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Introducing new member of the ISC, the Society for the Advancement of Science in Africa

The Society for the Advancement of Science in Africa (SASA) joined the ISC as an Affiliate Member at the start of 2020. In this brief interview, we hear more about the society and its activities.

The Society for the Advancement of Science in Africa (SASA) was launched in 2011 by African scientists in Africa and elsewhere around the world, and participating scientist friends of Africa from the USA, Canada, Europe, China, India and Brazil. The Society recently joined the Council as an Affiliate Member, and we took the opportunity to find out more.

Q: Can you tell us more about the organization – what does it do, and who are its members?

SASA is a Not-for-Profit Non-Governmental Charitable International Organization registered in Canada. It is regionally represented in North America, Africa, Asia and Europe. Following the launch in 2011, SASA was inaugurated and held its First Annual International Scientific Conference under the theme “The Advancement of Science in Africa” in April 2013 at the University of Limpopo, South Africa.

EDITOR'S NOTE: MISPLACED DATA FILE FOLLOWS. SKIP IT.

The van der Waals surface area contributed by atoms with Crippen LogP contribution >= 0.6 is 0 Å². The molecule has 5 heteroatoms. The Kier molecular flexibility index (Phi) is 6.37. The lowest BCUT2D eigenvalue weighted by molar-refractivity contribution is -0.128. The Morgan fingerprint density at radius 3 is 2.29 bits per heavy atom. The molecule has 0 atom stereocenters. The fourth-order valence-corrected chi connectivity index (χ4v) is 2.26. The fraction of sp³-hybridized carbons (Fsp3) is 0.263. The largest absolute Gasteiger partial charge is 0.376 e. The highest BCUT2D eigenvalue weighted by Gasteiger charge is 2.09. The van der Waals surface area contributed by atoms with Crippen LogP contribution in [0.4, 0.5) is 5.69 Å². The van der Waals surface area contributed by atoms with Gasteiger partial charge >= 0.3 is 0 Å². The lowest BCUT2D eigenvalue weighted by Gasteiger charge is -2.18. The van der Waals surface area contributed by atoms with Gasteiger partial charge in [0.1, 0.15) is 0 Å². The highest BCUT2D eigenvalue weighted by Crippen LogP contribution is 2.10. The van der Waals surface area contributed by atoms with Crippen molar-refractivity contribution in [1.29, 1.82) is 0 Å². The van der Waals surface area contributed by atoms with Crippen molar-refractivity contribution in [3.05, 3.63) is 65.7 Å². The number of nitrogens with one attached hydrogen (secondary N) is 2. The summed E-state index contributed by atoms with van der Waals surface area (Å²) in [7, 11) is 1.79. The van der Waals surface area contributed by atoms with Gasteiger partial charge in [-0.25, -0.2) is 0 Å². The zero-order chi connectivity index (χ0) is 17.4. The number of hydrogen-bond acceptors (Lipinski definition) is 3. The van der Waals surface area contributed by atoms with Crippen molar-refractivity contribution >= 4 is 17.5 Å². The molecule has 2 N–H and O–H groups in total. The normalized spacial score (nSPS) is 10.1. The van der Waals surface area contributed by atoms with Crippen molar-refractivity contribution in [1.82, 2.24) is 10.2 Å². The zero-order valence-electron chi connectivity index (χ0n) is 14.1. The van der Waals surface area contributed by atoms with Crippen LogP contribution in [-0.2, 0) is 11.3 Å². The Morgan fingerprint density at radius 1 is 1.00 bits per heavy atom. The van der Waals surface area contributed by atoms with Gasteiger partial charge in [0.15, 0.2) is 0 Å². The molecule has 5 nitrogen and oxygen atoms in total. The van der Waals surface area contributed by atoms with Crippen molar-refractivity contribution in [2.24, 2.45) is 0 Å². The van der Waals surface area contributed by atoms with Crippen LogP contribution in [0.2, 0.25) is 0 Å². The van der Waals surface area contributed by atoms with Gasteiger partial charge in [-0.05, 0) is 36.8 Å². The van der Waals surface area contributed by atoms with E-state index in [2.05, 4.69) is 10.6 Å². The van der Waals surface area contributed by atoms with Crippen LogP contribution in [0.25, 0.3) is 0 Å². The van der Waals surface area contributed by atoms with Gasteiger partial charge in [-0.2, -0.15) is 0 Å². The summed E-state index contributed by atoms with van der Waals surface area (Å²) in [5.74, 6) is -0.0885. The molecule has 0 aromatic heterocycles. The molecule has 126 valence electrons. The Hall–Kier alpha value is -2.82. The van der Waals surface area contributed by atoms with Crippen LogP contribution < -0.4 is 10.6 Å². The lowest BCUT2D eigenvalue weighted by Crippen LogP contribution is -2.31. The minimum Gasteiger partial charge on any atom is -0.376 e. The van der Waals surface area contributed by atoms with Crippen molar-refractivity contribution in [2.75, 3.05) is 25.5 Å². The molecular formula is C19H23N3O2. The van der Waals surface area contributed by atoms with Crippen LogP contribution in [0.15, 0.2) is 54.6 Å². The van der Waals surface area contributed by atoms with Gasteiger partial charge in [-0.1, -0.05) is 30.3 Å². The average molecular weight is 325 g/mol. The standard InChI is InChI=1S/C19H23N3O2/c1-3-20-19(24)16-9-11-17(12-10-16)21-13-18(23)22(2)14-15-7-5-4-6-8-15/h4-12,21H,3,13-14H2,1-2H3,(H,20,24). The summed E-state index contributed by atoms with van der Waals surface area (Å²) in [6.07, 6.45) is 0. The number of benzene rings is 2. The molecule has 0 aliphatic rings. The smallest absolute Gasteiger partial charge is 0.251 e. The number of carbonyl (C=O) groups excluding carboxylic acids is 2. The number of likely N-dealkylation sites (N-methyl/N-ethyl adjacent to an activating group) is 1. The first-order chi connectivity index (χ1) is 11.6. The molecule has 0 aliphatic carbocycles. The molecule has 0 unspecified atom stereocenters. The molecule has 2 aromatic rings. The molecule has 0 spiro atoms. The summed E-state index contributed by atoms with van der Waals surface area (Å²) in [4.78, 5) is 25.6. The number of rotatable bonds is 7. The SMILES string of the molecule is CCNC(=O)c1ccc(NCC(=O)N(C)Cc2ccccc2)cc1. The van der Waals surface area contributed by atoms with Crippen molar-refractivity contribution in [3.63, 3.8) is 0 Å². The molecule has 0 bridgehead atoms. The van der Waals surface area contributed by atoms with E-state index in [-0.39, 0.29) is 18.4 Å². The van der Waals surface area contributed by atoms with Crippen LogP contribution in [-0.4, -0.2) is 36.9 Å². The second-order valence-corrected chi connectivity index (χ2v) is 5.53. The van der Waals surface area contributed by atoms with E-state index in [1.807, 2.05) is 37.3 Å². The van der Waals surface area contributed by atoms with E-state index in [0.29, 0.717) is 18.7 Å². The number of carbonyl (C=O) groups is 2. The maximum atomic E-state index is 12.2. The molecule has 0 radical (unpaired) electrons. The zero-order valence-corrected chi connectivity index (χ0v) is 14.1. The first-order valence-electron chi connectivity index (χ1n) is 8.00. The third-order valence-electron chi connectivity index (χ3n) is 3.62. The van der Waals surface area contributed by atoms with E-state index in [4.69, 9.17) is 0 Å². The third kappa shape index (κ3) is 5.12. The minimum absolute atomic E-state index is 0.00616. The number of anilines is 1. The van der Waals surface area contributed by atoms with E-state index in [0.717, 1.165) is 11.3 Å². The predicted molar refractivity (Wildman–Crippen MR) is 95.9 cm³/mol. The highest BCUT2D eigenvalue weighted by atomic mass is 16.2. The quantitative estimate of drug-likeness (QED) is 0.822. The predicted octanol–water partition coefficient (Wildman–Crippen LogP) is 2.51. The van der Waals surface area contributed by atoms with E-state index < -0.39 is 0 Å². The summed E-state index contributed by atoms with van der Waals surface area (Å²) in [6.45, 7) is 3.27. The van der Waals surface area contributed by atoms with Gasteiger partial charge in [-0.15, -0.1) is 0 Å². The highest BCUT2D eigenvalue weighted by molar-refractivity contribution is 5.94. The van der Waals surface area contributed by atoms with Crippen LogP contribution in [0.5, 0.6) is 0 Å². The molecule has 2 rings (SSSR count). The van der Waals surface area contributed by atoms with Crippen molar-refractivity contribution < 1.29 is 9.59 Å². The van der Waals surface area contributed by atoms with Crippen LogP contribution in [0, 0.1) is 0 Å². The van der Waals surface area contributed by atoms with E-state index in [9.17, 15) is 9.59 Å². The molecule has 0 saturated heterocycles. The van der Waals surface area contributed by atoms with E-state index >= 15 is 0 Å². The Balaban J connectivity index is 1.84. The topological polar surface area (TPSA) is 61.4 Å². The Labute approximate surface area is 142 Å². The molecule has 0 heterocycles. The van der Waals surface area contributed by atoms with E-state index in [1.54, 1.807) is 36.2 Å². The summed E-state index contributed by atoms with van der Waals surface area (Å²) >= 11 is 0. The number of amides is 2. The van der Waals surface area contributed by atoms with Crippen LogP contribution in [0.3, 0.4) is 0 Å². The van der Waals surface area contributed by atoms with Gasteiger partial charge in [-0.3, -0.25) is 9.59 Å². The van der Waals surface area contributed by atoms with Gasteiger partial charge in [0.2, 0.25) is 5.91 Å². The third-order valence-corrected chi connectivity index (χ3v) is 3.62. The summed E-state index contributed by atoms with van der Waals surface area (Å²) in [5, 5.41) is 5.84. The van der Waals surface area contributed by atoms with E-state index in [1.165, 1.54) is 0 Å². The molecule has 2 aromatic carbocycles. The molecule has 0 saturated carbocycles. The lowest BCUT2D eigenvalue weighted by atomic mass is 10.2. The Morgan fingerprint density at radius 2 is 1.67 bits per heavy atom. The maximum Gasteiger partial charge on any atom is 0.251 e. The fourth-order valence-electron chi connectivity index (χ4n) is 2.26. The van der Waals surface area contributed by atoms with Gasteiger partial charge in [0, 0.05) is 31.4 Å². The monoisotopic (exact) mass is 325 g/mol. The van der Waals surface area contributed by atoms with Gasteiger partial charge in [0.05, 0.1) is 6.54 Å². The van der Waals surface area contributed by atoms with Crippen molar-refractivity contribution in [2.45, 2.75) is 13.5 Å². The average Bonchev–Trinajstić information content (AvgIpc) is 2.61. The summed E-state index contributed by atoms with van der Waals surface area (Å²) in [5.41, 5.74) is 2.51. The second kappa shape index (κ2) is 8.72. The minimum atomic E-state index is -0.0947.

Following the resounding success of that first conference, SASA has held international annual conferences in different countries across Africa, and in North America. We hope to hold conferences in Europe, Asia and South America in the coming years. SASA’s membership is diverse and international. Membership is open to any individual, organization or institution that subscribes to SASA’s vision of advancement of science to improve the economic, health and social conditions in Africa. SASA’s mission is reflected in its programmes which include:

  • Annual conferences
  • Research Excellence and Fellowship Award (REFA) programme
  • University Collaboration and Brain Circulation programme
  • Science Fairs for High School Students programme
  • Student Mentoring and using Internet Resources to Advance Science programme
  • Community Research Worker and Citizen Science Training programme
  • Code of Conduct, Ethics and Academic Integrity
  • Health Surveillance and Promotion
  • Funding Science in Africa Using African Resources
  • Publication

Why does being part of the ISC matter to your organization and its members?